Reach for the sky.
Reviewed on Xbox One
For anyone who knows me, it’s no secret that one of my favorite games of all time is Gone Home. Although branded as a “walking simulator”, and highly criticized by gamers the world over, Fullbright delivered a story that was more emotionally compelling than most movies I’ve seen. This is a game that moved to tears; its breezy two-hour runtime packed with surprises, revelations and fond memories. Fast forward to present day, and we have finally been graced by Fullbright’s latest release, Tacoma. While not as deep and emotional as Gone Home was, Tacoma utilizes a new gameplay system which spices up its narrative and provides a unique take on the “walking sim” genre.
Tacoma tells the story of six astronauts whose space station runs out of oxygen, forcing them to work together and find a means to escape. Their struggles are witnessed by Amy Ferrier, the player character, who makes her way through the abandoned space station while collecting data. With the help of an AI program named ODIN, Amy is able to relive the crew’s interactions with each other in real time. Not much is known about Amy and not much is ever actually revealed. This parallels Katie Greenbriar from Gone Home, who you play as but barely know anything about. Once again, Fullbright’s narrative is deeply rooted in the NPCs, and it is up to the player to uncover their story.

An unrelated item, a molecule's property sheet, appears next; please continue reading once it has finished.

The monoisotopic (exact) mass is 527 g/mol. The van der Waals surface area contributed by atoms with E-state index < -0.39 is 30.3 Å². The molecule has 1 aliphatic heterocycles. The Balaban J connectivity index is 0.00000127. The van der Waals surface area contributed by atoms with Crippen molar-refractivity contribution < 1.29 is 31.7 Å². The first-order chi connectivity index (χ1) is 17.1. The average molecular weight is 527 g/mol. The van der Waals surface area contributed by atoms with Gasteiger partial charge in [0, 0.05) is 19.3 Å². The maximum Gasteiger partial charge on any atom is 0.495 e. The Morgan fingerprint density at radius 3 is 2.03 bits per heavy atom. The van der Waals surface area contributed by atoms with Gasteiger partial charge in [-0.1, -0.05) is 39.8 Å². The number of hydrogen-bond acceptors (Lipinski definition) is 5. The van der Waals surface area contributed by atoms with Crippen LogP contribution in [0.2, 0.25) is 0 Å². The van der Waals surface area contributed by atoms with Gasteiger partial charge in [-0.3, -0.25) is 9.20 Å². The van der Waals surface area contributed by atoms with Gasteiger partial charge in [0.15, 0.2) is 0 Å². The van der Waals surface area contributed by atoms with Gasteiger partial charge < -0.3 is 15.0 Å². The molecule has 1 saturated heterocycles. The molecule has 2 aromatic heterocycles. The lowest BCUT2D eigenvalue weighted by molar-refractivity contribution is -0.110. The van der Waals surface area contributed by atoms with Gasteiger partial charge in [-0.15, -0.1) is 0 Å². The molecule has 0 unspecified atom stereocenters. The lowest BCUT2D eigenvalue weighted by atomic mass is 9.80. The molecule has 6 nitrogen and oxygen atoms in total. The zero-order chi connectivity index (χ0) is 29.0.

Fortunately, the non-playable characters of Tacoma are incredibly likable and easily distinguishable—each of the six astronauts are represented by their own color, while every one of them has their own individual backstory and characteristics. My personal favorites were Natali Kuroshenko, the headstrong network specialist signified in red, and Andrew Dagyab, the straightforward-thinking botanist in blue. Both of these characters are struggling with their dedication to the mission and concerned with getting home safely, and are both attempting to hold on to their respective relationships. Andrew has his husband and son back at home, while Nat works alongside her wife, Roberta.
The non-playable characters of Tacoma are incredibly likable and easily distinguishable.
Note how both characters are in homosexual relationships, a quality which now seems to be a Fullbright staple. While at first, it seemed like a bit of diversity overload, I quickly realized that none of it matters in this game. The use of homosexuality in Tacoma is not there to set it apart from the crowd or to press any kind of agenda. In fact, the storytelling is so good on its own that the game simply makes it known that these characters are the same as everyone else, and never makes any effort to shove said diversity down the player’s throat. This may seem like an unnecessary detail to include, but I personally want to applaud Fullbright for their handling of a typically preachy facet of society; opting not to make a big deal out of it.